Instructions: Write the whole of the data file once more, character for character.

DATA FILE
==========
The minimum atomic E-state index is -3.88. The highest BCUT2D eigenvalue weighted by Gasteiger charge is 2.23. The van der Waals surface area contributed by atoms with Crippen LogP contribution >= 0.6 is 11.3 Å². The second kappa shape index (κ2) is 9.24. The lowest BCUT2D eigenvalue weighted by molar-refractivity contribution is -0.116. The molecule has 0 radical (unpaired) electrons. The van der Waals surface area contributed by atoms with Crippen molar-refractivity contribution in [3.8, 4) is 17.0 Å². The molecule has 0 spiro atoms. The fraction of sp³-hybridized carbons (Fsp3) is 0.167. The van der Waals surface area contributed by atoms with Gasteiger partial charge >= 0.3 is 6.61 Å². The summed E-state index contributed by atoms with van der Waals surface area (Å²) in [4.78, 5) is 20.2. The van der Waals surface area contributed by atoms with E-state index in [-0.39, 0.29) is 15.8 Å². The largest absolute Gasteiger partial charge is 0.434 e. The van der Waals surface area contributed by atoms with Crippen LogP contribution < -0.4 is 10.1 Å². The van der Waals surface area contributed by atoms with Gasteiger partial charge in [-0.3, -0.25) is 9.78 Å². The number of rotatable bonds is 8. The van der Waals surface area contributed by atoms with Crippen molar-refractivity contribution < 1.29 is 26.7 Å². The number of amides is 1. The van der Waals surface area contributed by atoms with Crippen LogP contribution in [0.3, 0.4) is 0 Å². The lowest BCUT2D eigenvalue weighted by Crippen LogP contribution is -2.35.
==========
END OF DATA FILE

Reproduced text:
The minimum atomic E-state index is -3.88. The highest BCUT2D eigenvalue weighted by Gasteiger charge is 2.23. The van der Waals surface area contributed by atoms with Crippen LogP contribution >= 0.6 is 11.3 Å². The second kappa shape index (κ2) is 9.24. The lowest BCUT2D eigenvalue weighted by molar-refractivity contribution is -0.116. The molecule has 0 radical (unpaired) electrons. The van der Waals surface area contributed by atoms with Crippen molar-refractivity contribution in [3.8, 4) is 17.0 Å². The molecule has 0 spiro atoms. The fraction of sp³-hybridized carbons (Fsp3) is 0.167. The van der Waals surface area contributed by atoms with Gasteiger partial charge >= 0.3 is 6.61 Å². The summed E-state index contributed by atoms with van der Waals surface area (Å²) in [4.78, 5) is 20.2. The van der Waals surface area contributed by atoms with E-state index in [-0.39, 0.29) is 15.8 Å². The largest absolute Gasteiger partial charge is 0.434 e. The van der Waals surface area contributed by atoms with Crippen LogP contribution < -0.4 is 10.1 Å². The van der Waals surface area contributed by atoms with Gasteiger partial charge in [-0.3, -0.25) is 9.78 Å². The number of rotatable bonds is 8. The van der Waals surface area contributed by atoms with Crippen molar-refractivity contribution < 1.29 is 26.7 Å². The number of amides is 1. The van der Waals surface area contributed by atoms with Crippen LogP contribution in [0.3, 0.4) is 0 Å². The lowest BCUT2D eigenvalue weighted by Crippen LogP contribution is -2.35.